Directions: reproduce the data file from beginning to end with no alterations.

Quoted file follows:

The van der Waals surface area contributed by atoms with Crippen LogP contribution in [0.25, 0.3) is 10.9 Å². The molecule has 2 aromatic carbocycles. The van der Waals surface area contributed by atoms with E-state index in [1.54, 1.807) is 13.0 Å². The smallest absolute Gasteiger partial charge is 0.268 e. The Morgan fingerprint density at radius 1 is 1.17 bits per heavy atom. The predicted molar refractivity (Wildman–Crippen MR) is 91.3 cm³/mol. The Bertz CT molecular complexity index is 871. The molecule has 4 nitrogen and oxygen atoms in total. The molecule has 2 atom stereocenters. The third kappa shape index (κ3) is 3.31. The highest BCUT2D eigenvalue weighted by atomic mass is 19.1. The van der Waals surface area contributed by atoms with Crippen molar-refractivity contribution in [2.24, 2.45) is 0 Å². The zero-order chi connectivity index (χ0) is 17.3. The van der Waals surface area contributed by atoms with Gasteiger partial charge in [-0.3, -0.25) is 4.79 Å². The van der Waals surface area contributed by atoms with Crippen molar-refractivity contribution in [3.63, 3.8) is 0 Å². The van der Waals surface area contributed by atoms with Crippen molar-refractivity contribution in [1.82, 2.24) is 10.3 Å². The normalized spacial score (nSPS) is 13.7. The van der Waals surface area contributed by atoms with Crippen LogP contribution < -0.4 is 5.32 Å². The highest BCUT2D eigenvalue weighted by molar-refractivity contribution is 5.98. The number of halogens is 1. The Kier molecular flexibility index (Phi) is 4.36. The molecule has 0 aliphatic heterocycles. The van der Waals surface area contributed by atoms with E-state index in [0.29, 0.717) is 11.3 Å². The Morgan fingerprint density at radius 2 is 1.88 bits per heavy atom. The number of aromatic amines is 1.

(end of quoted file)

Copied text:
The van der Waals surface area contributed by atoms with Crippen LogP contribution in [0.25, 0.3) is 10.9 Å². The molecule has 2 aromatic carbocycles. The van der Waals surface area contributed by atoms with E-state index in [1.54, 1.807) is 13.0 Å². The smallest absolute Gasteiger partial charge is 0.268 e. The Morgan fingerprint density at radius 1 is 1.17 bits per heavy atom. The predicted molar refractivity (Wildman–Crippen MR) is 91.3 cm³/mol. The Bertz CT molecular complexity index is 871. The molecule has 4 nitrogen and oxygen atoms in total. The molecule has 2 atom stereocenters. The third kappa shape index (κ3) is 3.31. The highest BCUT2D eigenvalue weighted by atomic mass is 19.1. The van der Waals surface area contributed by atoms with Crippen molar-refractivity contribution in [2.24, 2.45) is 0 Å². The zero-order chi connectivity index (χ0) is 17.3. The van der Waals surface area contributed by atoms with Gasteiger partial charge in [-0.3, -0.25) is 4.79 Å². The van der Waals surface area contributed by atoms with Crippen molar-refractivity contribution in [3.63, 3.8) is 0 Å². The van der Waals surface area contributed by atoms with Crippen molar-refractivity contribution in [1.82, 2.24) is 10.3 Å². The normalized spacial score (nSPS) is 13.7. The van der Waals surface area contributed by atoms with Crippen LogP contribution < -0.4 is 5.32 Å². The highest BCUT2D eigenvalue weighted by molar-refractivity contribution is 5.98. The number of halogens is 1. The Kier molecular flexibility index (Phi) is 4.36. The molecule has 0 aliphatic heterocycles. The van der Waals surface area contributed by atoms with E-state index in [0.29, 0.717) is 11.3 Å². The Morgan fingerprint density at radius 2 is 1.88 bits per heavy atom. The number of aromatic amines is 1.